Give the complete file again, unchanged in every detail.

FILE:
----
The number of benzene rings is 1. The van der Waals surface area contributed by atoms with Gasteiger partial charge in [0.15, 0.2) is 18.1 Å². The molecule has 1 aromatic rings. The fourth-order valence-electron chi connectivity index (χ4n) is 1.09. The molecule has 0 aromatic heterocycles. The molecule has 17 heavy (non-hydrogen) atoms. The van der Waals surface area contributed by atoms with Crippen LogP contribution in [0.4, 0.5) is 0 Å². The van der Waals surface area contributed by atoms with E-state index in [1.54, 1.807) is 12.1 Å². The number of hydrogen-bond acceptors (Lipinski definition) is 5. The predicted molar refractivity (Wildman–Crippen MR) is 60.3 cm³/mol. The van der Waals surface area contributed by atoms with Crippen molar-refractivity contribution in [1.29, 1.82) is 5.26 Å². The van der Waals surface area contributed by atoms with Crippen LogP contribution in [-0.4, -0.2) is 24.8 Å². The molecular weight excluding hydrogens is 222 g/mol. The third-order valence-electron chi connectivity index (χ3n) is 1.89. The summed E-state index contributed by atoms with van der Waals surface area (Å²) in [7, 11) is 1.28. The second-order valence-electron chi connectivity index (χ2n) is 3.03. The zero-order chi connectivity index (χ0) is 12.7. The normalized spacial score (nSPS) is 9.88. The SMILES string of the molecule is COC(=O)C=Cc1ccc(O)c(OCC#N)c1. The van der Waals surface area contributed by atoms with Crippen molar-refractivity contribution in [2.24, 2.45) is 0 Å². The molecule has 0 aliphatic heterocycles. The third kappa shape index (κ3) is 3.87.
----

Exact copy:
The number of benzene rings is 1. The van der Waals surface area contributed by atoms with Gasteiger partial charge in [0.15, 0.2) is 18.1 Å². The molecule has 1 aromatic rings. The fourth-order valence-electron chi connectivity index (χ4n) is 1.09. The molecule has 0 aromatic heterocycles. The molecule has 17 heavy (non-hydrogen) atoms. The van der Waals surface area contributed by atoms with Crippen LogP contribution in [0.4, 0.5) is 0 Å². The van der Waals surface area contributed by atoms with E-state index in [1.54, 1.807) is 12.1 Å². The number of hydrogen-bond acceptors (Lipinski definition) is 5. The predicted molar refractivity (Wildman–Crippen MR) is 60.3 cm³/mol. The van der Waals surface area contributed by atoms with Crippen molar-refractivity contribution in [1.29, 1.82) is 5.26 Å². The van der Waals surface area contributed by atoms with Crippen LogP contribution in [-0.4, -0.2) is 24.8 Å². The molecular weight excluding hydrogens is 222 g/mol. The third-order valence-electron chi connectivity index (χ3n) is 1.89. The summed E-state index contributed by atoms with van der Waals surface area (Å²) in [7, 11) is 1.28. The second-order valence-electron chi connectivity index (χ2n) is 3.03. The zero-order chi connectivity index (χ0) is 12.7. The normalized spacial score (nSPS) is 9.88. The SMILES string of the molecule is COC(=O)C=Cc1ccc(O)c(OCC#N)c1. The van der Waals surface area contributed by atoms with Crippen molar-refractivity contribution in [2.24, 2.45) is 0 Å². The molecule has 0 aliphatic heterocycles. The third kappa shape index (κ3) is 3.87.